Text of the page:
Artist's project in jeopardy due to dog killing

October 13, 2011 12:00:00 AM PDT
A disturbing act of animal cruelty decades ago could kill two proposed art projects in the city. It's not the art that's the problem, but the artist behind them. More than 30 years ago he killed a dog on camera. It's a past that the San Francisco Arts Commission just recently found out about.

A hearing took place Thursday with the Commission of Animal Control and Welfare and they decided to take a stand against the artist. The commissioners voted unanimously to send a letter to the Arts Commission and the Board of Supervisors demanding the city rescind its contracts with Tom Otterness -- a world renowned sculptor with a controversial past.

Otterness has repeatedly apologized and in some places, including San Jose, his apology was accepted. Outside the entrance to San Jose's Happy Hollow Park and Zoo are more than a dozen bronze statues which are whimsical depictions of the animals and rides kids will find there.

In 1977 when Otterness, now 59, was 25 years old he adopted a dog from an animal shelter and shot it to death as a film project. He has apologized and in a statement to ABC7 News said, "It's really an inexcusable act and when I try to explain my act, it just sounds like I'm trying to justify it, and it's just inexcusable."

When asked if she was aware of Otterness' past, San Jose Cultural Arts commissioner Patricia McDonald said, "Yes. He hasn't done anything atrocious since. Why do we continue to castrate somebody or to chastise them for the rest of their life?"

McDonald said the San Jose's Cultural Arts Commission unanimously approved hiring Otterness to create the sculptures for the zoo's remodel last year.

The artist has two contracts pending in San Francisco. One is $750,000 for an installation at the Central Subway Project and the other is $700,000 for a piece at San Francisco General Hospital. Both are now on hold.

"It was an act of pre-meditated animal cruelty and I don't think our city tax dollars should go to someone who did that kind of an act, such an unforgiveable act of cruelty," said Sally Stephens, president of the Animal Control and Welfare commission. She said his art has no place in San Francisco. "Most people now when they look at the art won't see the whimsical, cartoonish characters that the art portrays. They're going to be thinking about the fact that this was a guy who killed a dog."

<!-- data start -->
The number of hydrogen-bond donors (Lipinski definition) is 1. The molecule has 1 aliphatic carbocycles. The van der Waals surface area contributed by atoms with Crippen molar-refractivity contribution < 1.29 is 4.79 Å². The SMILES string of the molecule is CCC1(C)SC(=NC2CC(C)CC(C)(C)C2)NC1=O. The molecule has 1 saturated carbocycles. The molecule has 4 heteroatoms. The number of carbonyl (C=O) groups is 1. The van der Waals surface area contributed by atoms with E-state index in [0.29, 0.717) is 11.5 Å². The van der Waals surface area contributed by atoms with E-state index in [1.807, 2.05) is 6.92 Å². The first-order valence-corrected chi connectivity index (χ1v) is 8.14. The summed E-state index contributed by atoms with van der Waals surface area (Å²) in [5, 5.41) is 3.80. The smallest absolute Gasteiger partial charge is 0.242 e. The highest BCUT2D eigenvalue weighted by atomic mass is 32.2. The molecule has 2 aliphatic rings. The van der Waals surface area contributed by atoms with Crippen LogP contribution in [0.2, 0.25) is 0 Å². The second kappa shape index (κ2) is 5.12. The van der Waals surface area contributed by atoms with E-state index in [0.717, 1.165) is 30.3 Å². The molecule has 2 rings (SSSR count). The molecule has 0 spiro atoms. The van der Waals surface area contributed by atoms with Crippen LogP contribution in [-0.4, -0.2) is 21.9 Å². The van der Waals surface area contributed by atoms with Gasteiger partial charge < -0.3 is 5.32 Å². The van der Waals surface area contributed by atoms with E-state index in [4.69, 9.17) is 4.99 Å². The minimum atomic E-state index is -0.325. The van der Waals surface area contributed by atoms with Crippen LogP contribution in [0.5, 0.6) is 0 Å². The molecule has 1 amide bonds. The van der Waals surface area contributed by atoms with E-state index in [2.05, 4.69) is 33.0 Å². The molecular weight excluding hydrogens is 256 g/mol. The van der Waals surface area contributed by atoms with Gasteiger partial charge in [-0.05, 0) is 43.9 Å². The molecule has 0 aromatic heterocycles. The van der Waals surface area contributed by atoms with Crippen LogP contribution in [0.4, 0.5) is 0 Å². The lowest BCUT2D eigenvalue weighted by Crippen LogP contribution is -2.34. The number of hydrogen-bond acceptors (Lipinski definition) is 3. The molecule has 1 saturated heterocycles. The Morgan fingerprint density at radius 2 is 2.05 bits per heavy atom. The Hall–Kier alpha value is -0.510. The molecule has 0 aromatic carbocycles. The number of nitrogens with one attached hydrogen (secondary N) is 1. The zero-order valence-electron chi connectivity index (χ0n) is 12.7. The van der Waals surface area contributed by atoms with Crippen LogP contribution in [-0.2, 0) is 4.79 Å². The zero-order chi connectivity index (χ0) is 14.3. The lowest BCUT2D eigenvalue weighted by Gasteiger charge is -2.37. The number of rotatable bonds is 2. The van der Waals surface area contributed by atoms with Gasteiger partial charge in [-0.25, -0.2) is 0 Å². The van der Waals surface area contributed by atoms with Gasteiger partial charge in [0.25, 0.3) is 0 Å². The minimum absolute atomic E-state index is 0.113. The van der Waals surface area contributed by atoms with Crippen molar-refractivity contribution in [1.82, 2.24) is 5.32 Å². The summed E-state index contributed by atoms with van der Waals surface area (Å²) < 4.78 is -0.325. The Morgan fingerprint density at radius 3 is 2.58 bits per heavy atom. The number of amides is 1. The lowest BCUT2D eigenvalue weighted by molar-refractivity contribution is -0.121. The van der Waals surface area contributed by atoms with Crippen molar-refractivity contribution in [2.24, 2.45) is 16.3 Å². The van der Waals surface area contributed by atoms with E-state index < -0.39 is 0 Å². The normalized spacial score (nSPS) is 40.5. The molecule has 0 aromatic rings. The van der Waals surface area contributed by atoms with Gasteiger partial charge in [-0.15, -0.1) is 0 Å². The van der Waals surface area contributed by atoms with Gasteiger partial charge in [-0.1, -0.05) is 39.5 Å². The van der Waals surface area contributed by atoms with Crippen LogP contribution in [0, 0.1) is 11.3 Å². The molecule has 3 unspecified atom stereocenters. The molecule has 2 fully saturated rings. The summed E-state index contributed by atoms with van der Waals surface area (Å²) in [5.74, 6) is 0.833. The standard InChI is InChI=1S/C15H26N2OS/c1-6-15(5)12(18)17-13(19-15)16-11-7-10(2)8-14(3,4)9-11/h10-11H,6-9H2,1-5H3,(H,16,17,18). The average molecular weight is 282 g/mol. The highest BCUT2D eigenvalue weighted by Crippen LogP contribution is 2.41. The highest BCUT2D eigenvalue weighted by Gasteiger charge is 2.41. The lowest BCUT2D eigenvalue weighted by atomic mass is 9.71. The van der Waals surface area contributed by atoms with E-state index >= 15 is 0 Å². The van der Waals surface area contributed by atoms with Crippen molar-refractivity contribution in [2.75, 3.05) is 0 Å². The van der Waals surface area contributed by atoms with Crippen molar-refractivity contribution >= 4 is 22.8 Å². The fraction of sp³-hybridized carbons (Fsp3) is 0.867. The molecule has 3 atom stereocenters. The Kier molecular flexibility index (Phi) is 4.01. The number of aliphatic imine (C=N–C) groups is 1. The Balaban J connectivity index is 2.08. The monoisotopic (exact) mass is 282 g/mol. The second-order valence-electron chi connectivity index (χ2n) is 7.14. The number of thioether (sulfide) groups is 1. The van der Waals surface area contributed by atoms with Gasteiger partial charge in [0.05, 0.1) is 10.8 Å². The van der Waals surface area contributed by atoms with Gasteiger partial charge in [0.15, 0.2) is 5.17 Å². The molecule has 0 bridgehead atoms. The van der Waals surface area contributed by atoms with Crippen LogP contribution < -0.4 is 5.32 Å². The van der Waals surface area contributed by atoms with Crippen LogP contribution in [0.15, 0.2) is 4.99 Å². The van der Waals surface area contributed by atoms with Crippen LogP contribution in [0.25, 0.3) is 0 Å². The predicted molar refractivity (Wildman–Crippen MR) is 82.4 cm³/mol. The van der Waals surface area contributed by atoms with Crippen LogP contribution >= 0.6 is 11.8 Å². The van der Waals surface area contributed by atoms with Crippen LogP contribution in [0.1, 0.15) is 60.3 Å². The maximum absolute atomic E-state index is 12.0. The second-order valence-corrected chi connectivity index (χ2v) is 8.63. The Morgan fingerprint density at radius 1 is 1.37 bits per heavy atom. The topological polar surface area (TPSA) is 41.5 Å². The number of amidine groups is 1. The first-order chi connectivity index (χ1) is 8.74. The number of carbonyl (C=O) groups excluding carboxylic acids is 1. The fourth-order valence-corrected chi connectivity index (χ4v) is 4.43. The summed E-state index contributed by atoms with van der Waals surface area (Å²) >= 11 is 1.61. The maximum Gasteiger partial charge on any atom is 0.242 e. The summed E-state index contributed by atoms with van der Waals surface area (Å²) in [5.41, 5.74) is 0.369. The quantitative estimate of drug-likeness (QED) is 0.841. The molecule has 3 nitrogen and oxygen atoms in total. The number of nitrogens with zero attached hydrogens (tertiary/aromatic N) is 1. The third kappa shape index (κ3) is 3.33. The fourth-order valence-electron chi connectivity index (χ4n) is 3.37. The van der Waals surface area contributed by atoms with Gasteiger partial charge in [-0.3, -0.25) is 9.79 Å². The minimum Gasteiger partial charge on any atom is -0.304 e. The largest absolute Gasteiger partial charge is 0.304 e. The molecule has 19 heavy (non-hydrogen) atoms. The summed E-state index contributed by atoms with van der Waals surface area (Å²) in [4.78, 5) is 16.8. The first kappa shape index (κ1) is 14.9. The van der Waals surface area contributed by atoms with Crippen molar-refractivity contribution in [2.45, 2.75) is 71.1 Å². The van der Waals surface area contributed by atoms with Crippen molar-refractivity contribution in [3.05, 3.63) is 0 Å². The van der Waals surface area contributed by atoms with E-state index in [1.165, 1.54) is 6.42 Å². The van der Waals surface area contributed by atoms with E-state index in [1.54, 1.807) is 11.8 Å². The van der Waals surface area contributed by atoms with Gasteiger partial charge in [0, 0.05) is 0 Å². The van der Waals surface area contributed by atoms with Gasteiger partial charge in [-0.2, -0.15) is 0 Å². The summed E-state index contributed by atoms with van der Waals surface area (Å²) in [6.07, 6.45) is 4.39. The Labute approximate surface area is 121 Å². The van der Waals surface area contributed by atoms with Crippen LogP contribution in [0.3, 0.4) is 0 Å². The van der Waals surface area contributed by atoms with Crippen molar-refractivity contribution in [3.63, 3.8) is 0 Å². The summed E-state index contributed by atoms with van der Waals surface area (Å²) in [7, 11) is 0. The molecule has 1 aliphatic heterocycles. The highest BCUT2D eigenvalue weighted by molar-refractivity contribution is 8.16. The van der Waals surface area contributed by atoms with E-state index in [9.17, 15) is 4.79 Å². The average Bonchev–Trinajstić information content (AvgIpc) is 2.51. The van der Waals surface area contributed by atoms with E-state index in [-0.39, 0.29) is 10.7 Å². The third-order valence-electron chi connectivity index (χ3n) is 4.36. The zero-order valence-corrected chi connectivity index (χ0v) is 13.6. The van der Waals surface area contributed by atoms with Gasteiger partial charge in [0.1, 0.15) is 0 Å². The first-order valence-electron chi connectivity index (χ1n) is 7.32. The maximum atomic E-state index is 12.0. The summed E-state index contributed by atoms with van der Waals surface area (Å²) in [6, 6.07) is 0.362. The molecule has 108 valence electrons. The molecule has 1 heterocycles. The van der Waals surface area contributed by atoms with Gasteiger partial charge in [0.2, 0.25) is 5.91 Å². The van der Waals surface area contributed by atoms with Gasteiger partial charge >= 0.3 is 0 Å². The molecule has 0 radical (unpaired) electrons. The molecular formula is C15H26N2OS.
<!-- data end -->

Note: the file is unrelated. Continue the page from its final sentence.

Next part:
"It's unconscionable to me to imagine our money from San Franciscans being used in this way. It's just makes no sense," said Geneva Page from the Animal Control and Welfare Commission.

Members of the commission are unconvinced Otterness is truly sorry. They say as far as they know, the artist has never done any animal-related charity work or donated money to atone for his past.

"You know, Michael Vick has done a lot of things with education and put some money and put some words behind things. Whether it's totally self-serving or not is another question, but at least it was there. And if this individual hasn't done that, then it raises the question of whether he's really contrite about what he did," said Jack Aldridge from the Animal Control and Welfare Commission.

Back at the San Jose Zoo, parents we talked with were unsure if the artist should be punished for his past. Some said young people make mistakes and others said an apology may not be enough.

The San Francisco Arts Commission said it found out about the artist's past after it had already awarded those contracts. The commission plans to meet next month with various city leaders, including the city attorney, to talk about legally rescinding the contracts.

If the city does rescind its contract with Otterness, the president of the Arts Commission said that doing so would be unprecedented. He said considering the character of an artist has never been a part of the contracting process.

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